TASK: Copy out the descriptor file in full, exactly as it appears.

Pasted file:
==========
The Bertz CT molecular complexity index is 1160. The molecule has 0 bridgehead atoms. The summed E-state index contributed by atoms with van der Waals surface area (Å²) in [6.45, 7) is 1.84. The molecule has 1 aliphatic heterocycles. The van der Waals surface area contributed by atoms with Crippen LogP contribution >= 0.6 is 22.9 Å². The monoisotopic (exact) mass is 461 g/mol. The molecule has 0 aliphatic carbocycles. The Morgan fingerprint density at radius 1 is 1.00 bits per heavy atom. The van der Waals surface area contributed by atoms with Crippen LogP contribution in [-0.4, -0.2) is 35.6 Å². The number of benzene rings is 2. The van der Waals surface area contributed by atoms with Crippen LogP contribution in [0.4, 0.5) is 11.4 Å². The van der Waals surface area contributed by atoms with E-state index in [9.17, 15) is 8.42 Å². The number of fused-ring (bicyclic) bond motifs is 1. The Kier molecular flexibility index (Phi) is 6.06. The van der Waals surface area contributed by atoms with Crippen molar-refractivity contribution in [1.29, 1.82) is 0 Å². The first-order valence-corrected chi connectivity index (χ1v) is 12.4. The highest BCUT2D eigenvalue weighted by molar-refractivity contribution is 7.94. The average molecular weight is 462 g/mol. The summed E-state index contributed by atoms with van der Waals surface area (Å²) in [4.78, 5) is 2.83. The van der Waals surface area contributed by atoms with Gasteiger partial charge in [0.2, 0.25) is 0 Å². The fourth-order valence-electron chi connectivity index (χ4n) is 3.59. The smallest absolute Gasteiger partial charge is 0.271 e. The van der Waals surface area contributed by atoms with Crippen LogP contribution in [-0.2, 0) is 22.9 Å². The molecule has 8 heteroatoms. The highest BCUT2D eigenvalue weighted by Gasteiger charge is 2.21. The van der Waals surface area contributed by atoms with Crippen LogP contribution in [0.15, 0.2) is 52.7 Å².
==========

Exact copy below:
The Bertz CT molecular complexity index is 1160. The molecule has 0 bridgehead atoms. The summed E-state index contributed by atoms with van der Waals surface area (Å²) in [6.45, 7) is 1.84. The molecule has 1 aliphatic heterocycles. The van der Waals surface area contributed by atoms with Crippen LogP contribution >= 0.6 is 22.9 Å². The monoisotopic (exact) mass is 461 g/mol. The molecule has 0 aliphatic carbocycles. The Morgan fingerprint density at radius 1 is 1.00 bits per heavy atom. The van der Waals surface area contributed by atoms with Crippen LogP contribution in [-0.4, -0.2) is 35.6 Å². The number of benzene rings is 2. The van der Waals surface area contributed by atoms with Crippen LogP contribution in [0.4, 0.5) is 11.4 Å². The van der Waals surface area contributed by atoms with E-state index in [9.17, 15) is 8.42 Å². The number of fused-ring (bicyclic) bond motifs is 1. The Kier molecular flexibility index (Phi) is 6.06. The van der Waals surface area contributed by atoms with Crippen molar-refractivity contribution in [1.29, 1.82) is 0 Å². The first-order valence-corrected chi connectivity index (χ1v) is 12.4. The highest BCUT2D eigenvalue weighted by molar-refractivity contribution is 7.94. The average molecular weight is 462 g/mol. The summed E-state index contributed by atoms with van der Waals surface area (Å²) in [4.78, 5) is 2.83. The van der Waals surface area contributed by atoms with Gasteiger partial charge in [0.2, 0.25) is 0 Å². The fourth-order valence-electron chi connectivity index (χ4n) is 3.59. The smallest absolute Gasteiger partial charge is 0.271 e. The van der Waals surface area contributed by atoms with Crippen LogP contribution in [-0.2, 0) is 22.9 Å². The molecule has 8 heteroatoms. The highest BCUT2D eigenvalue weighted by Gasteiger charge is 2.21. The van der Waals surface area contributed by atoms with Crippen LogP contribution in [0.15, 0.2) is 52.7 Å².